Background: The definition of benign multiple sclerosis (B-MS) is still controversial. This mainly takes into account the subject's motor ability, with little or no relevance to other important features such as cognition. Moreover, no paraclinical markers are currently available to reliably identify patients who will remain benign in the long term.
Objectives: To assess, by using quantitative magnetic resonance (MR) metrics, differences in tissue damage between B-MS patients after dividing them into two groups on the basis of their cognitive performance.
Methods: Forty-seven B-MS patients (Expanded Disability Status Scale score </=3.0 and disease duration >/=15 years) underwent neuropsychological assessment through the Rao Brief Repeatable Battery and the Stroop Test. At that time, B-MS patients underwent conventional brain MR and magnetization transfer (MT) imaging. White matter lesion load, global and regional brain volumes, and MT ratio (MTr) in lesions and normal-appearing brain were measured. Quantitative MR measures were compared in cognitively impaired (CI-MS) and cognitively preserved (CP-MS) patients and in 24 demographically matched healthy controls. Test performance was correlated with MR changes in specific cortical regions.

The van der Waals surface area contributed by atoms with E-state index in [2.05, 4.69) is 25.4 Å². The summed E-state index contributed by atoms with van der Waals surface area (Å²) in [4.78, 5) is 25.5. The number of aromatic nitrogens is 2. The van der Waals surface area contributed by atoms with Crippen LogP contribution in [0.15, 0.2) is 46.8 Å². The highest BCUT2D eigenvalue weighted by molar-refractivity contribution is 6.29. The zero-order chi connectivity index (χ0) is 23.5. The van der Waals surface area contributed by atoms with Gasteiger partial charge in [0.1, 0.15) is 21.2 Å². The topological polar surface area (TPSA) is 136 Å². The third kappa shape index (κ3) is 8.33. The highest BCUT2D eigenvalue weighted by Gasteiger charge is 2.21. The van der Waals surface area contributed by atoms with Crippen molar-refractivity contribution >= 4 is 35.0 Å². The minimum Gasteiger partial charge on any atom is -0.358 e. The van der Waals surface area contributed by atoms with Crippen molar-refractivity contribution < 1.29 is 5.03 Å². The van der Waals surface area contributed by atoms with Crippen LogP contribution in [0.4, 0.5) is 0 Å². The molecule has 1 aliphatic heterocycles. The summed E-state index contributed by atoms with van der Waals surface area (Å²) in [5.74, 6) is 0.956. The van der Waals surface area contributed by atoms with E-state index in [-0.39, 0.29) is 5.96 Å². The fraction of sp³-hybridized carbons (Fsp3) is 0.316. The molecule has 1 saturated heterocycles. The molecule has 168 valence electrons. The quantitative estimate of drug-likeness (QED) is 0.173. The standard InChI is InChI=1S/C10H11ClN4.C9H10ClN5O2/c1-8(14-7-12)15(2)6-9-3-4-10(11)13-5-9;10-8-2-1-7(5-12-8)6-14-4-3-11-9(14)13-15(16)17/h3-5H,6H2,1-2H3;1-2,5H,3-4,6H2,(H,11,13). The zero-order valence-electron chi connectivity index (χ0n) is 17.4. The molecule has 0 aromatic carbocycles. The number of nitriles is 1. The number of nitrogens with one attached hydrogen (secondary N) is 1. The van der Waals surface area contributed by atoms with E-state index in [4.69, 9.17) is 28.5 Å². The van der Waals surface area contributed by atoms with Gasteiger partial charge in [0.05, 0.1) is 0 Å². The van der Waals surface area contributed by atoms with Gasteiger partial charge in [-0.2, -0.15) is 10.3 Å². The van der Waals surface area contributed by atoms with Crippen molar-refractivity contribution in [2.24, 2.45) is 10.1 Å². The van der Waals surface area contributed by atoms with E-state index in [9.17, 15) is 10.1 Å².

Results: Eleven patients were classified as CI-MS, and 36 were classified as CP-MS. Both T2-weighted and T1-weighted lesion loads were higher (p = 0.05 and 0.001) in CI-MS than in CP-MS patients. Furthermore, CI-MS patients were characterized by more pronounced decrease in neocortical volume (p = 0.005) and cortical MTr (p = 0.02) values than CP-MS patients. Finally, test performance correlated significantly with MR changes in relevant cortical regions.
Conclusions: Cognitive assessment and quantitative magnetic resonance can help to reliably identify benign multiple sclerosis patients.